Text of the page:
Viewpoint: How do you instil good character?
The teaching of good character in schools has been backed by the government. But just how do you go about that asks, Jonathan Birdwell, head of citizenship at think tank Demos.
Ask the average person on the street and they probably associate "good character" with traits like honesty, humility, responsibility and selflessness.
A friend or family member, a teacher or colleague, who would go out of their way to help others.
Ask about "bad character" and you'll get lying, corruption, and selfishness. Fifa officials. Criminals. Greedy bankers. Maybe even politicians.
But good character can also be used to describe someone who refrains from going to the pub in order to revise or finish their work project. It can be used to describe someone who works well in a team and sticks to a task until it's finished - or who is able to bounce back from life's setbacks.
Good character is increasingly seen as vital to success in school and work.
Education Secretary Nicky Morgan wants schools to take the lead in developing the next generation of productive, civic-minded individuals by fostering "good character" among students. She's allocated £5m to programmes that develop character attributes like "resilience, self-confidence and respect".
This includes headline-grabbing programmes that will see ex-soldiers and top rugby coaches in schools teaching 'grit', hard work and integrity. For some, this return to character will be welcomed. For others, it will be seen as patronising and elitist.
This renewed focus on character is not because this generation of British young people lack the virtues of previous generations. Demos has written elsewhere about how perceptions that young people are lazy, selfish and apathetic are way off the mark.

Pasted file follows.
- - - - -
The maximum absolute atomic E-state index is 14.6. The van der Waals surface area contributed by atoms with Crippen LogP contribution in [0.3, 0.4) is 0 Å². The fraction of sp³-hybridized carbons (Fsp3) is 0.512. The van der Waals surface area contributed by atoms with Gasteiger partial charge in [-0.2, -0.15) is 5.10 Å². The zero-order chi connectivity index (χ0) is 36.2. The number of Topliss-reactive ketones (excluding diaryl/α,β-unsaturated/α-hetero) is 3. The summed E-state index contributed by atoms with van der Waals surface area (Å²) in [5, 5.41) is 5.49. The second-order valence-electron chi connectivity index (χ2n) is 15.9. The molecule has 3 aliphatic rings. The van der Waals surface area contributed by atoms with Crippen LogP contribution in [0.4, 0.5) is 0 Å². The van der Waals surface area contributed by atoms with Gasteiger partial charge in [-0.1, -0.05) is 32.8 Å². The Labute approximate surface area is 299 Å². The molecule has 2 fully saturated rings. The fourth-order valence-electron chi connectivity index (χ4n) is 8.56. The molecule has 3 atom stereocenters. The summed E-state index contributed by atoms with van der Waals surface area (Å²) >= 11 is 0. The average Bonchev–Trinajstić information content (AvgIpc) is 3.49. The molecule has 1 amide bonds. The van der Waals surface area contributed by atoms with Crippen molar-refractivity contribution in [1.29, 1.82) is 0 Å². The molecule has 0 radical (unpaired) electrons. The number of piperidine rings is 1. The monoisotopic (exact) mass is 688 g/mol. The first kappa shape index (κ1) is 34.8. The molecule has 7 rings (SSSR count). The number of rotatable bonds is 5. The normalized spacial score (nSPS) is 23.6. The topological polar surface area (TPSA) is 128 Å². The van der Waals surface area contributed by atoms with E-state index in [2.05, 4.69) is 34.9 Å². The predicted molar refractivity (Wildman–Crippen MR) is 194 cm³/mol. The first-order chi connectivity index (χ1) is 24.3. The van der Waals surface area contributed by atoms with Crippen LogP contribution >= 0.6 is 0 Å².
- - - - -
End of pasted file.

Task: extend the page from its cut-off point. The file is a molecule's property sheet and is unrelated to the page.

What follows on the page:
Rather, character is back because we now have solid evidence about just how important it is to our chances of success in life.
Study after study demonstrates the connection between character strengths and getting good grades. Nobel Prize-winning US economist James Heckman has shown that "performance virtues" like "conscientiousness" and "agreeableness" are more predictive of labour market success than IQ.
A recent report from the Institute for Education similarly found that self-control and self-regulation in childhood were associated with adult "mental health, life satisfaction and wellbeing, income and labour market outcomes, measures of physical health, obesity, smoking, crime and mortality".
The evidence suggests that character is not determined at birth, and that many virtues can be developed in schools - though not simply through studying for and taking exams.
This was emphasised in recent research from the Jubilee Centre for Character and Virtues in 68 schools across the UK, which asked 10,000 students to give responses to moral dilemmas.
Overall, British students scored lower than their peers in the US and Taiwan, and were particularly poor about being able to explain why the right moral answer was correct.
Interestingly, the research found that there was no correlation between high levels of moral character among students, and the size of the school, whether it was private or state, the percentage of students achieving five GCSEs at grades A* to C, and the Ofsted grade.
What these schools did have in common was a school-wide ethos, embedded in everything the school does, and with teacher support. Their teachers were more likely to agree that they had time and flexibility to discuss moral issues when they arose, and to report the freedom to deviate from the curriculum without permission.